Attitudes on child marriage and education have changed significantly in Afghanistan’s most underdeveloped regions since the overthrow of the Taliban, a study finds.
The study, which appears in the Journal of Adolescent Health, includes interviews with nearly 1,400 Afghans ages 12-15 and their parents, all in relatively poor rural districts of the country.
In just one generation, the responses indicated, getting married in childhood and leaving school early have become much less favored options. Virtually all adolescent respondents were unmarried, and about 75 percent were still in school—in contrast to their parents, who commonly married in their mid-teens and usually had no formal education.
“This study was conducted in some of the most educationally and socially disadvantaged provinces in Afghanistan,” says senior author Robert Blum, professor of population, family, and reproductive health at the Johns Hopkins University, “and yet we found that there have been remarkably positive shifts in attitudes among boys and girls and their parents.”
At the time of the Taliban’s defeat by US-led forces in 2002, early marriage and minimal formal education were norms in rural Afghanistan. The United Nations Development Program estimated an average of just 6.5 years of school. Girls in particular were discouraged from pursuing much formal schooling, and frequently ended their brief education by getting married.
The fall of the Taliban allowed modern, liberalizing influences into Afghanistan, from television and the internet to global nongovernmental organizations. Blum and colleagues at the Johns Hopkins Bloomberg School of Public Heath undertook their study to get a better picture of how cultural attitudes have changed.
Experienced Afghan social researchers conducted surveys in Kandahar and five other rural provinces, some of which still experience Taliban insurgent activity. Insurgents in Badghis province twice tried unsuccessfully to capture the research team.
Wait to marry?
The final sample that the team used for analysis included 910 Afghans ages 12-15 and 454 parents. Most boys and girls indicated that they consider education valuable, not just for themselves but also for the other gender. The parents, though they mostly had no formal education themselves (66 percent of the men, 93 percent of the women), were also virtually unanimous in indicating that they expect their children—both boys and girls—to complete high school at least.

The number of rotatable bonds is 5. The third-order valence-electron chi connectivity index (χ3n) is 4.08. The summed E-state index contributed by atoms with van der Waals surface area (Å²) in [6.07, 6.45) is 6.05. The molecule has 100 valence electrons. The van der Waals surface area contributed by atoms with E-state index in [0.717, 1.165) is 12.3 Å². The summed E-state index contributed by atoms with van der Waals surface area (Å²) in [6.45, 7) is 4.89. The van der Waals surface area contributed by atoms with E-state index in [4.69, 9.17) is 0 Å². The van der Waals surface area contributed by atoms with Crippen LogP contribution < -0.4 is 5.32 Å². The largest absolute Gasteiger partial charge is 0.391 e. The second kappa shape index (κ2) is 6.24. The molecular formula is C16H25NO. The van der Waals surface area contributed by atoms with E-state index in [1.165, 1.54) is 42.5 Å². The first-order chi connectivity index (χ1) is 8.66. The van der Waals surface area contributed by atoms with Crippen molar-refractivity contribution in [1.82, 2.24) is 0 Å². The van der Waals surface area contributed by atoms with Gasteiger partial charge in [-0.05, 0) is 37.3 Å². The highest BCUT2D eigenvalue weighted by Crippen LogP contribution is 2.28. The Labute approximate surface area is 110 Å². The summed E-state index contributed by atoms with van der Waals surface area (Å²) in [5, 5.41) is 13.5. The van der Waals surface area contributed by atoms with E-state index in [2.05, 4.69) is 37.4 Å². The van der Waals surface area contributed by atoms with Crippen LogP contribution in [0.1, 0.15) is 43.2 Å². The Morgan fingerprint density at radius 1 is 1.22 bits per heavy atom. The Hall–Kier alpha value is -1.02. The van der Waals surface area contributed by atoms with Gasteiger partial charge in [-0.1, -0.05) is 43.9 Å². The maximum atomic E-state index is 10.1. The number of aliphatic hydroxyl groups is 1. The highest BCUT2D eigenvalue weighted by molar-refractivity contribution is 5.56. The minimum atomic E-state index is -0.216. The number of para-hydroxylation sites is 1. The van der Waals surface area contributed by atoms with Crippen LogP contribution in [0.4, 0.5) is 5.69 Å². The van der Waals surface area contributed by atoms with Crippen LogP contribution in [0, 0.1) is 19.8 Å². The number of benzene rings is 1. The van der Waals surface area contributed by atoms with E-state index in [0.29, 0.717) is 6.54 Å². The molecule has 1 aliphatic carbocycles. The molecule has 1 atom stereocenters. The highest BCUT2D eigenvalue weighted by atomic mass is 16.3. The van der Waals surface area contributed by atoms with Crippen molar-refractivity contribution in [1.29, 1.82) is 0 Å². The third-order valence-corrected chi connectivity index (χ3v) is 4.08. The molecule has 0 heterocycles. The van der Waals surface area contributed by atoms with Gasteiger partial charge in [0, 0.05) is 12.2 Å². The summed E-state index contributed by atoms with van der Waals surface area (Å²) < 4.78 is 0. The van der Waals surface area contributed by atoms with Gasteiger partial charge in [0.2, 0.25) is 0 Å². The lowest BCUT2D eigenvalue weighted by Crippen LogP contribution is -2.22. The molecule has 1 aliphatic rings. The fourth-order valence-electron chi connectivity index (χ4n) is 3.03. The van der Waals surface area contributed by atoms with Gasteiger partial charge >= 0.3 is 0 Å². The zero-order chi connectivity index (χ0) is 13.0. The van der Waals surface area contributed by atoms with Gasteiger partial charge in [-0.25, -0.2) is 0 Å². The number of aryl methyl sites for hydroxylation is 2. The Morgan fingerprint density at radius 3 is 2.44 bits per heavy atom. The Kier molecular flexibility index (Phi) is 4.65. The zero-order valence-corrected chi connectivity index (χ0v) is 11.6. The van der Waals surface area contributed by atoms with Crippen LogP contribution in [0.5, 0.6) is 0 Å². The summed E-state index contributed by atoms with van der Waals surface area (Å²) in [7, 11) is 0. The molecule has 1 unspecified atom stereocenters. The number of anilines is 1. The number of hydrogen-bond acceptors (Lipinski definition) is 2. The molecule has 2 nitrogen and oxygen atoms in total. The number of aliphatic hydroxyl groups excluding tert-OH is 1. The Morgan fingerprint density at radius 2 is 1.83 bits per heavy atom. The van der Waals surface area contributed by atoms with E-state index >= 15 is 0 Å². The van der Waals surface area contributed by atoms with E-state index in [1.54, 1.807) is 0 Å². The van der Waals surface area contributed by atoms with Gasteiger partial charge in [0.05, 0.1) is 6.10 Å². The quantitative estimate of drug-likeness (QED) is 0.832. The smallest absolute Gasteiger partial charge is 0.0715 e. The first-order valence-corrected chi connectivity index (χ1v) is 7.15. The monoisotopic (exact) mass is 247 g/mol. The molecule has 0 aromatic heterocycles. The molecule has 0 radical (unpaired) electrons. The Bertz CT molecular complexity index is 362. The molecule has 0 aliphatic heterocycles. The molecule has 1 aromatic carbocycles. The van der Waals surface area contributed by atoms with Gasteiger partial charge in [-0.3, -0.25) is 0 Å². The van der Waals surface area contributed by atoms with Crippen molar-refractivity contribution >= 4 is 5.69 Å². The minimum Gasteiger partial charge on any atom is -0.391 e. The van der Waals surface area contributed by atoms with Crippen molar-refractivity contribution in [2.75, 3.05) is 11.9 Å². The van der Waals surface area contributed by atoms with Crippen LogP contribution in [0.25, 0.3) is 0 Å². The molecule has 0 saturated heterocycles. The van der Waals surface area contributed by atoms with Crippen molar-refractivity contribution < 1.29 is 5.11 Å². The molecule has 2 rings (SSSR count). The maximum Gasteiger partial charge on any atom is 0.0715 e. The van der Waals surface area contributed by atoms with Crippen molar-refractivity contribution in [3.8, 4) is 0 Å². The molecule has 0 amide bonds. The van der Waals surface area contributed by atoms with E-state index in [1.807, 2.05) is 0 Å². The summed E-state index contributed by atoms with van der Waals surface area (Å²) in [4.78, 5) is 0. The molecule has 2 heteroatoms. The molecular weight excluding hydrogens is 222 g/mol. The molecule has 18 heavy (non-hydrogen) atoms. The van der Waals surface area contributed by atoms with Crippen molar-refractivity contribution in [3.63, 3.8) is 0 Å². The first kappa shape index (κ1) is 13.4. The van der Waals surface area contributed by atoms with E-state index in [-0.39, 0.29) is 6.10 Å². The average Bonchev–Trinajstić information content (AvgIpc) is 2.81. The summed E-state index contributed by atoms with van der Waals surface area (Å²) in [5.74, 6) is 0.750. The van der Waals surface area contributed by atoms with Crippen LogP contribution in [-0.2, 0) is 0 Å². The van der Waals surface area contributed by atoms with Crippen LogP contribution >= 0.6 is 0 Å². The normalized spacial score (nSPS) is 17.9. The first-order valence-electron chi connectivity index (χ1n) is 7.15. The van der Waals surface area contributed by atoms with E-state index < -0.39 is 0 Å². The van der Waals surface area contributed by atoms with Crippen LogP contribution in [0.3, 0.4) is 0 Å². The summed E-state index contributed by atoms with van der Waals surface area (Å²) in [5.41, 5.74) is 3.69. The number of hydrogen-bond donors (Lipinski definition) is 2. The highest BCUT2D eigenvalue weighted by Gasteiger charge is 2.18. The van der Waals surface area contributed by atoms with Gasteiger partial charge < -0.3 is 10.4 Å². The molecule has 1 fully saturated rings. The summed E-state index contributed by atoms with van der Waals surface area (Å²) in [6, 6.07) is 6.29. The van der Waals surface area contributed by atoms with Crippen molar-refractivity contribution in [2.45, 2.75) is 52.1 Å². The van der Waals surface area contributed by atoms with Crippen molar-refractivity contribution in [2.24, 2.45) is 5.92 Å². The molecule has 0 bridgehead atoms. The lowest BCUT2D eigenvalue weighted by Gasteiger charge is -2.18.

As for child marriage, about 38 percent of parents indicated that daughters should postpone marriage until after high school, while about 32 percent would be supportive of earlier marriage. Fathers were more likely to advocate postponement (51 percent) than mothers (28 percent). The parents’ attitudes suggest a shift from when they were teens themselves; their average age at marriage was just 16 for the women and 20 for the men.
Among young people interviewed, only six in the entire sample—all girls—were married. There seemed to be widespread awareness of the drawbacks of early marriage, including limits on future educational opportunity and increased risk of domestic violence for girls.
“Behaviors tend to change more slowly than attitudes, but attitudes are the precursors of behavioral change and I think there is a lot here to inspire optimism,” Blum says.
Somewhat less attitudinal change emerged in a second study on attitudes toward interpersonal violence. Based on the same interviews, this study appears online in the American Journal of Public Health.
Although large majorities of adolescents and parents said violent behaviors were unacceptable when researchers simply listed them, most did find them justifiable under specific circumstances. About 71 percent of adolescents considered it acceptable for a husband to hit his wife—if she went out without her husband, for example, or refused to have sex with him—though far fewer (48 percent) endorsed the idea of a wife hitting her husband.
Parents’ responses again closely matched their children’s: About 68 percent found acceptable, in at least one scenario, a husband beating his wife, and most also accepted parents hitting sons or daughters (71 percent) and teachers beating students (58 percent). Unexpectedly, wives were more likely than husbands to find justification for wife-beating (75 percent vs. 59 percent), while husbands were more likely than wives to justify husband-beating (44 percent vs. 35 percent).
The findings suggest a continuing need for programs starting in childhood to make Afghans less tolerant of interpersonal violence, the researchers say.
Support for the two studies came from the IKEA Foundation through the UN Children’s Fund and from the William H. Gates Sr. Professorial Endowment at Johns Hopkins.
Source: Johns Hopkins University